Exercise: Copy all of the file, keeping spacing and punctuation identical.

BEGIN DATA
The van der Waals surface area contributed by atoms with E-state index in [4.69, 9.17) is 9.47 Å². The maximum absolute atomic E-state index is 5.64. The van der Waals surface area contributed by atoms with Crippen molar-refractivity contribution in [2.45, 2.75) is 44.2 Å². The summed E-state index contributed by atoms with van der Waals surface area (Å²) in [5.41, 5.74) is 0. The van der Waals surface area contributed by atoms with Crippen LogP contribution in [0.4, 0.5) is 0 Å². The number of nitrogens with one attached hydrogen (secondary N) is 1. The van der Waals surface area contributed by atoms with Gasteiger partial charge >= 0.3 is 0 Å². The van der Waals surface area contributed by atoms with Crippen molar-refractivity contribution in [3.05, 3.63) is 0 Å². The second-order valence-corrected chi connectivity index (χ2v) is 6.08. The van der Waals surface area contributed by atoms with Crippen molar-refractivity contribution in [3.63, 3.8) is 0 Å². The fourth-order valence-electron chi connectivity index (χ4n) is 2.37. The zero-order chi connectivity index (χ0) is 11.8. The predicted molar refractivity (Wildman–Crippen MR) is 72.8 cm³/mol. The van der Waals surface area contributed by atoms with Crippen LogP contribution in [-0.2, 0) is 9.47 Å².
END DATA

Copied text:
The van der Waals surface area contributed by atoms with E-state index in [4.69, 9.17) is 9.47 Å². The maximum absolute atomic E-state index is 5.64. The van der Waals surface area contributed by atoms with Crippen molar-refractivity contribution in [2.45, 2.75) is 44.2 Å². The summed E-state index contributed by atoms with van der Waals surface area (Å²) in [5.41, 5.74) is 0. The van der Waals surface area contributed by atoms with Crippen LogP contribution in [0.4, 0.5) is 0 Å². The number of nitrogens with one attached hydrogen (secondary N) is 1. The van der Waals surface area contributed by atoms with Gasteiger partial charge >= 0.3 is 0 Å². The van der Waals surface area contributed by atoms with Crippen molar-refractivity contribution in [3.05, 3.63) is 0 Å². The second-order valence-corrected chi connectivity index (χ2v) is 6.08. The van der Waals surface area contributed by atoms with Crippen molar-refractivity contribution in [3.63, 3.8) is 0 Å². The fourth-order valence-electron chi connectivity index (χ4n) is 2.37. The zero-order chi connectivity index (χ0) is 11.8. The predicted molar refractivity (Wildman–Crippen MR) is 72.8 cm³/mol. The van der Waals surface area contributed by atoms with Crippen LogP contribution in [-0.2, 0) is 9.47 Å².